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SALT LAKE CITY — If there is fatigue in this election season, part of it can be blamed on an onslaught of political ads on TV. They seem to come non-stop, and in Utah it's the Jim Matheson-Mia Love race that is the most annoying for people.
But those 4th Congressional District ads are really serving a purpose. Many times political ads can be so annoying, it's easy to overlook how clever they are. For instance, did it ever occur to you that getting you annoyed might be intentional?
"Do you think your state and local taxes are too high? If Mia Love gets her way, they could get higher," one pro-Matheson ad states.
A pro-Love ad counters with, "Matheson was the only one in Utah to vote for Obama's $813 billion stimulus."
In Utah we're spared the onslaught of Romney-Obama ads hitting the airwaves in other states.
"Mitt Romney would turn Medicare into vouchers. If Mitt Romney is president, seniors will have many sleepless nights," one pro-President Obama ad says.
"If Barack Obama is re-elected president, what will the next four years be like? One: the debt will grow from $16 (trillion) to $20 trillion," a pro-Romney ad states.
All these ads look simple, but Jeff Bagley, creative director at Reister marketing and communications company in Salt Lake City, helped us look deeper.
"As we get closer to Election Day, I think they're sort of putting in their last punches to each other and using these attack ads to do that," Bagley said.
And, he said, most of that involves generating fear, among other negative emotions. "They say music is the ‘secret sauce' of advertising, and most of these attack ads use very sort of foreboding, doom-and-gloom kind of music," Bagley explained.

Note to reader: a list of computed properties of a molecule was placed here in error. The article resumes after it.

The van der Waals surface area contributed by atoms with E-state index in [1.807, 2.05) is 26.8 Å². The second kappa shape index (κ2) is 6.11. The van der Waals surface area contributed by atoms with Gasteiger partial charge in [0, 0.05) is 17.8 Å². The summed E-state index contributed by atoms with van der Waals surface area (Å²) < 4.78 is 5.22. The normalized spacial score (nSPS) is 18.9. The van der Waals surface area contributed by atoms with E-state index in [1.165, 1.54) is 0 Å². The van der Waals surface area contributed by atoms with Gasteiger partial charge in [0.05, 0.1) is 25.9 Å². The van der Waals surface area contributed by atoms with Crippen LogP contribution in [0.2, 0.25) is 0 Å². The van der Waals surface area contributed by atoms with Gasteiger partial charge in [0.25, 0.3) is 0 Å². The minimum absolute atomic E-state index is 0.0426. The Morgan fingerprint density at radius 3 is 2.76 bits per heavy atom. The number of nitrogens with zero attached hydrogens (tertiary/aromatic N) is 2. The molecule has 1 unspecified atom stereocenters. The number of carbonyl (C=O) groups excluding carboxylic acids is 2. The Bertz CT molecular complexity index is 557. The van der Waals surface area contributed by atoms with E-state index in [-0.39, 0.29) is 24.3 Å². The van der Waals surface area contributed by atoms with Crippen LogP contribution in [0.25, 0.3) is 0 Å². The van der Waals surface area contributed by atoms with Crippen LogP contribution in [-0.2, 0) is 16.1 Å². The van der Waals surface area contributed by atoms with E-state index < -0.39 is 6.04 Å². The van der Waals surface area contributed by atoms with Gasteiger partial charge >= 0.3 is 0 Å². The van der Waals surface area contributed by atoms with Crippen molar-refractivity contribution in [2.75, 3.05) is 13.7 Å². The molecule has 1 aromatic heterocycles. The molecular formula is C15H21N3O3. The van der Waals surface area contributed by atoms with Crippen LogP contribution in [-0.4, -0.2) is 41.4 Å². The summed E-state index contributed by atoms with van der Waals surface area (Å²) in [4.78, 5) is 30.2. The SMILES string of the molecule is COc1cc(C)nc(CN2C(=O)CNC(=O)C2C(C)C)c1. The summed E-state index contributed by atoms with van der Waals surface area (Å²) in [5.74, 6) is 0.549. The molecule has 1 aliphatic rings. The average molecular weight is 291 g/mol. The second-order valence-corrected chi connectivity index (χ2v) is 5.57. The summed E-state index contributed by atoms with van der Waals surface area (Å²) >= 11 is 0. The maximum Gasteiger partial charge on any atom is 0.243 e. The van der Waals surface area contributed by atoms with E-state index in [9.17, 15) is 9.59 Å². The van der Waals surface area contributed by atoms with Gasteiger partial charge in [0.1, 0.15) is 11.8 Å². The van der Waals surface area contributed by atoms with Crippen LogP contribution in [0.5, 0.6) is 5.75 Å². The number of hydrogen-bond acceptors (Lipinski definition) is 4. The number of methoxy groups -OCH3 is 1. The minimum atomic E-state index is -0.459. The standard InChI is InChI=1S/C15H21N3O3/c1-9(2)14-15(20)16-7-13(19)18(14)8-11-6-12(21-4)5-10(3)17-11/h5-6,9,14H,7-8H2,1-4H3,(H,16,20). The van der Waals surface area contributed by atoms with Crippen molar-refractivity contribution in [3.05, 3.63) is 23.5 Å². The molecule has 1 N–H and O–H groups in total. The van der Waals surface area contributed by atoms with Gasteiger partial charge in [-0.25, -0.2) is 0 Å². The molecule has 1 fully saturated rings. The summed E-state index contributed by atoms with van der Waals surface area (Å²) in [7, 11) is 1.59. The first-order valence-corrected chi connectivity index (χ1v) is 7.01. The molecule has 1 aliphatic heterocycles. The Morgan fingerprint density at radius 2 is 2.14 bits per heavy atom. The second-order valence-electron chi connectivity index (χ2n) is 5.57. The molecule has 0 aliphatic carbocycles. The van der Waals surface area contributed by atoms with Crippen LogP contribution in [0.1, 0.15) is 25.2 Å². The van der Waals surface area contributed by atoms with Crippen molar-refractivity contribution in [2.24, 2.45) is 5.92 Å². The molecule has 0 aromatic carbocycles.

Another trick: bad photos.
"They'll use sort of unflattering photographs, and they'll stay on that photograph," Bagley said.
Whenever they show their opponent, it's this uneasy, disconcerting kind of music that creates this sense of uneasiness as you watch the spot — and you associate that with the candidate.
–Jeff Bagley, Reister
Then dark shadows, repetitive music, and careful word choices create anxiety and doubt in negative ads, he said.
"Whenever they show their opponent, it's this uneasy, disconcerting kind of music that creates this sense of uneasiness as you watch the spot — and you associate that with the candidate," Bagley said.
But negative ads aren't always the best way to sell a politician. Bagley says many in the advertising world think Ronald Reagan's 'Morning in America' ad is among the best ever.
"It's morning again in America," the ad said, "and under the leadership of President Reagan our country is prouder and stronger and better."
However, research shows that the negative ads work in close races.
Still, not every local candidate wants to go negative in Utah. Bagley used the Salt Lake county mayor's race as an example:
"(Ben McAdams) drives results … and a minivan," one ad says. "(He) raises his children, not your taxes."
"Both (Adams') television campaign and his billboard campaign have been very refreshing, from an advertising standpoint, regardless of the political opinions behind it," Bagley said.
As for the 4th District race, Matheson and Love do have positive ads running. But the reality is that people are sick of all of them.
Bagley said when it comes to the truthfulness of the ads content, candidate ads are not subject to truth in advertising standards. That's because their content is considered 'political speech,' which is protected under the First Amendment.